A total of 4,867 pilgrims are to make the Hajj in 2017. File photo: Mariwan Naqshbandi
ERBIL, Kurdistan Region—Thousands of Kurdish pilgrims have arrived in Saudi Arabia and many more are expected to make the journey in the next few days for this year’s Islamic pilgrimage of Hajj, officials report, and for the first time in the last two years the government has charged pilgrims a registration fee to raise funds.
Nabaz Ismail Kamal, representative of the Religion Affairs Ministry, told Rudaw from Saudi Arabia that a total of 4,867 pilgrims are to make the journey this year.
Since the start of the month 3,269 of them have flown to the Arab kingdom which is home to Islam’s holiest site of Mecca.
Kamal who also heads the pilgrim groups said that the Kurdish government’s Religious Affairs Ministry has sent a special medical team to look after and care for the pilgrims during their journey.
“It is a 19-man team,” said Kamal. “12 of them are doctors and three clinics have been set up in Saudi Arabia for the pilgrims.”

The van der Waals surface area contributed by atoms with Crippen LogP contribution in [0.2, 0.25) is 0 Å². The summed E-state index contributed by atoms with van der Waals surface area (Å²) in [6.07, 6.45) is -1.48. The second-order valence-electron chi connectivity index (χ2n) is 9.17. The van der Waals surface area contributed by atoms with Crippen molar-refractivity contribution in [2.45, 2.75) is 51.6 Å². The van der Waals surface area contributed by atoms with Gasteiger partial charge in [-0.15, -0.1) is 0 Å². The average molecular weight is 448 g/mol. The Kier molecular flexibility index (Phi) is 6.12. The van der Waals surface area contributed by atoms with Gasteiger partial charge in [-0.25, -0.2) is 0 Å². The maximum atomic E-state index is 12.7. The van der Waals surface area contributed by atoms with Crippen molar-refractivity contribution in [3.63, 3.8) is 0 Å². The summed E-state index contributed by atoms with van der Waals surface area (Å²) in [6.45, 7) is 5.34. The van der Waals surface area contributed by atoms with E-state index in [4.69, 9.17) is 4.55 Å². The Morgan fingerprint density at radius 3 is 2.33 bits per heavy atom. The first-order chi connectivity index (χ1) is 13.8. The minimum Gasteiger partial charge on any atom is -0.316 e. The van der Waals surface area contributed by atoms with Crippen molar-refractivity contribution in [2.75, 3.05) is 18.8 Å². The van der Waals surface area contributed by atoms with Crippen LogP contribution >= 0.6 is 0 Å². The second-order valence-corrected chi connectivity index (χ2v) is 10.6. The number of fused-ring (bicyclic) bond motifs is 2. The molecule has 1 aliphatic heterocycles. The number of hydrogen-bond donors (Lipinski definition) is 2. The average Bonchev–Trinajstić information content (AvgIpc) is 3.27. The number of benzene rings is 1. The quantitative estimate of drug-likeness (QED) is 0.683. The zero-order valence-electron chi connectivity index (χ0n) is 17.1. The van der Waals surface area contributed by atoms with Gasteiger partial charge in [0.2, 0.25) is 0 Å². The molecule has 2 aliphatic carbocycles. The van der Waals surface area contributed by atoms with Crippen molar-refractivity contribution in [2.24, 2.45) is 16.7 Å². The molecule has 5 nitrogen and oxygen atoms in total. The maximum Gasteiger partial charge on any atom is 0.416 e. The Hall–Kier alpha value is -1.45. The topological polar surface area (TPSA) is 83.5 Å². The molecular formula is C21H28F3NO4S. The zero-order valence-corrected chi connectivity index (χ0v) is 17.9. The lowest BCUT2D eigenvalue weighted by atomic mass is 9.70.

The Kurdish government started last year to charge pilgrims a special registration and processing fee of 50,000 Iraqi dinars ($40).
Official government data shows that more than 86,000 people had applied to make the annual journey but less than 5,000 had been accepted.
The fee applies when people want to make other journeys such as Umrah that could be performed any time of the year.
Mariwan Naqshbandi, chief of staff of the Religious Affairs Ministry, said that the government raised more than $5 million from pilgrim registration and paperwork last year.
“In 2016, the revenue for Hajj and Umrah was more than $5 million,” Naqshbandi told Rudaw in January. “We collected more than $4 million from the people, who need to pay 50,000 IQD [about $38 USD] to fill in the application form. And we collected about $1 million from Umrah fees.”
Since the Kurdistan Region found itself in a severe financial crisis in 2014 to falling oil prices and a war with ISIS, there have been suggestions that pilgrims should spend their money at home to keep the economy afloat.
“Umrah gives blessing only when people live in relative wealth, but given the current circumstances in Kurdistan, I advise the umrah pilgrims to give their money to the needy and be sure that they will be blessed just as much,” head of the Kurdistan Union of Islamic Scholars told Rudaw ahead of last year’s Hajj season.